STUTTGART, Germany – As global automakers seek to improve the range and reduce the charging times of battery-electric vehicles, we’ve been hearing more and more about the potential of fuel cells.

But despite efforts to establish a global hydrogen fueling infrastructure, their complex nature and high production costs mean they appear destined to remain a fringe solution as a potential power source for road cars in the foreseeable future.

Yet this hasn’t deterred a growing number of automakers from pouring vast amounts of money into the development of hydrogen fuel-cell technology, which can provide a car with range commensurate with conventional gasoline-engine models while emitting nothing but water in the form of steam. The latest example is the new Mercedes-Benz GLC F-Cell, joining a limited number of hydrogen-fueled road cars to reach production maturity and be offered to the public.

The advanced new SUV is the result of a development program at the German automaker that kicked off in 1994 with the unveiling of the commercial-vehicle-based NECA 1. Available for lease in selected countries, it was followed by the B-Class F-Cell, of which some 200 examples were produced between 2011 and 2017 in what is described as the largest fleet of hydrogen fuel-cell vehicles yet established for testing purposes.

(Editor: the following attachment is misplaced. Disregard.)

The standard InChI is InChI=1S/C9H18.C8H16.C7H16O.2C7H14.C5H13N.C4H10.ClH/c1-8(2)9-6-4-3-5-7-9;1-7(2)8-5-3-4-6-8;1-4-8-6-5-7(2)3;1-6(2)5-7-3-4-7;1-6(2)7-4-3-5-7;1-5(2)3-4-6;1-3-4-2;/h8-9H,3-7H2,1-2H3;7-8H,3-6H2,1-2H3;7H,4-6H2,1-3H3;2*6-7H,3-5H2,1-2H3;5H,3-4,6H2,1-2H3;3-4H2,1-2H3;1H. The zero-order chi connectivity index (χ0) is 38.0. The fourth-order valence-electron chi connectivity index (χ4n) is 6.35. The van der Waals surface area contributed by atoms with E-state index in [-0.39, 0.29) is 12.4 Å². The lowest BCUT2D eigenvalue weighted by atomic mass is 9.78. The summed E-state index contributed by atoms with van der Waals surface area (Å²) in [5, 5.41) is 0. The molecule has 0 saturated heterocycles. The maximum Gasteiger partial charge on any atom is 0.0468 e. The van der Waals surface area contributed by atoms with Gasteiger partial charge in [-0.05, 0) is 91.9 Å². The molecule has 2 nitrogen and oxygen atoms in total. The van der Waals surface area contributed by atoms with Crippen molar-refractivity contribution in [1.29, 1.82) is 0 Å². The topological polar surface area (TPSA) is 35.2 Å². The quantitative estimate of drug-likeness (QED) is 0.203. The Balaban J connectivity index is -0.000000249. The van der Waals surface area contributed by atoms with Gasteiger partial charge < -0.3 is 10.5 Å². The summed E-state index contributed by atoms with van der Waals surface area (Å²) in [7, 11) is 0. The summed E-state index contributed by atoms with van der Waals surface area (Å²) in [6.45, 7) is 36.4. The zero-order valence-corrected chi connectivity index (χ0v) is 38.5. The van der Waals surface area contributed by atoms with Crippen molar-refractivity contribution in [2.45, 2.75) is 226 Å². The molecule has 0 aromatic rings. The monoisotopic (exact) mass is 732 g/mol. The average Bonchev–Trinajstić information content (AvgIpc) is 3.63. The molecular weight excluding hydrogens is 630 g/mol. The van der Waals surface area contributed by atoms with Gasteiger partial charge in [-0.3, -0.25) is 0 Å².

The GLC F-Cell takes HFCVs to a new level, leapfrogging the efforts of Toyota with the 2-year-old Mirai, which until now has proved the benchmark in the class. Mercedes’ secret weapon is a fuel-cell stack that not only is 25% lighter and 30% more compact but also offers 40% greater power while using 90% less platinum than the unit employed in its predecessor.

The stack sits on the same engine mounts as more conventional gasoline and diesel engines in the new Mercedes-Benz SUV, producing electricity from a combination of hydrogen and oxygen that is sent to a battery to power an electric motor mounted within the rear axle, driving the rear wheels.

The only outward signs of the advanced powertrain technology are some blue highlights within the grille and sills together with unique alloy wheels and F-Cell badges at the rear. Otherwise, it looks like any other first-generation GLC SUV.

Along with its newly developed fuel-cell stack, the GLC F-Cell accommodates two carbon-fiber hydrogen tanks – one mounted within the center tunnel and the other underneath the rear seat, each pressurized to 10,153 psi (700 bar). This permits a refueling time similar to that of gasoline and diesel versions of the SUV in less than three minutes. With 4.4 kg (9.7 lbs.) of hydrogen on board, it promises to deliver a range of up to 438 km (272 miles).